Due to culture and language differences, Chinese names will differ slightly to Western names. In order to make sure you have a clear understanding of how Chinese names work, take the time to learn or brush up on the key components.
The modern Chinese name includes the surname (family) name and a given name. Unlike most Western cultures, the family name will come before the given name. This is important to remember when you are addressing others.
We will take the President of China’s name, “习近平 Xi Jinping” as an example. In a professional setting, you will say “Mr. Xi”. Most of the time, Chinese people are usually called by their full name. It is unlike an English name where it may seem awkward to always say the last name.
If you happen to be good friends, you could drop the surname and simply say “近平 Jinping”. This is because “习近平 Xi Jinping” is a three character name. However, if he had a two-character name like “习平 Xi ping”, you will still call him by his full name and not drop the surname.
Chinese Surname (姓 xìng)
There are a large variety of Chinese surnames, and most of them will come from history, occupation, or location. In Chinese, some characters are used more often than others for surnames. This is referred to as “百家姓 Bǎi jiā xìng” (literally translates as “Hundred Family Names”).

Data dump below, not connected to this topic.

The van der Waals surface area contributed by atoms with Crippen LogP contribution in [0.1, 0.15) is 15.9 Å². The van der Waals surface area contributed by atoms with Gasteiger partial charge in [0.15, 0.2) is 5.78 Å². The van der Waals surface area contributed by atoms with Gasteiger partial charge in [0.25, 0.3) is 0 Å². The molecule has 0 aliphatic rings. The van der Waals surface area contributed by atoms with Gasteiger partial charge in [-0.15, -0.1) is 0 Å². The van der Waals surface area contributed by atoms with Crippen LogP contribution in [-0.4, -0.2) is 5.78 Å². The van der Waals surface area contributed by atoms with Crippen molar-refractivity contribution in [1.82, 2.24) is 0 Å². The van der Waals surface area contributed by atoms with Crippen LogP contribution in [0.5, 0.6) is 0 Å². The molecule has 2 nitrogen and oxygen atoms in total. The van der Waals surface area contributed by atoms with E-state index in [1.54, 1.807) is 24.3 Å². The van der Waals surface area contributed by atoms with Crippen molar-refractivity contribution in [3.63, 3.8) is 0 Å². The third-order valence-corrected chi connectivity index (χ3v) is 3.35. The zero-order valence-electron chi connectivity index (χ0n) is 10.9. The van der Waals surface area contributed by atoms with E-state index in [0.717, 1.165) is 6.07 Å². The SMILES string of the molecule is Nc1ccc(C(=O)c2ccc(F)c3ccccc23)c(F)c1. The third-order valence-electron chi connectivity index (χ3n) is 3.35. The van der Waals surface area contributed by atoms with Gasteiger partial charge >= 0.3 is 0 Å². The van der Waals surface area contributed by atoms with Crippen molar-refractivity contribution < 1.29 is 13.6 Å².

Common surnames that you may already be familiar with if you have Chinese friends include:
Chinese Given Name (名 míng)
Given names will usually be one or two characters with the rare occasion of three characters. These names are not differentiated into masculine and feminine and can often make it hard to tell the gender of a person.
There are some more obvious characters that can signify male or female, such as girls being named characters meaning beauty, birds or grace, whereas boys may be named after characters that resemble firmness, honour or strength.
Whereas in formal settings both surname and given name is used, in general, the Chinese culture will use nicknames in daily conversation. Parents will usually start calling their children a nickname when they are little, and is often derived simply from putting “小 xiǎo” (small) as a replacement for the surname. When the person gets older, nicknames will also begin to form within friend circles. It is common to put “老 lǎo” (old) for both older people or someone who deserves your respect.
It may take awhile to get used to the switch in order, but you should now have a clear idea of how and when to address people with their Chinese names!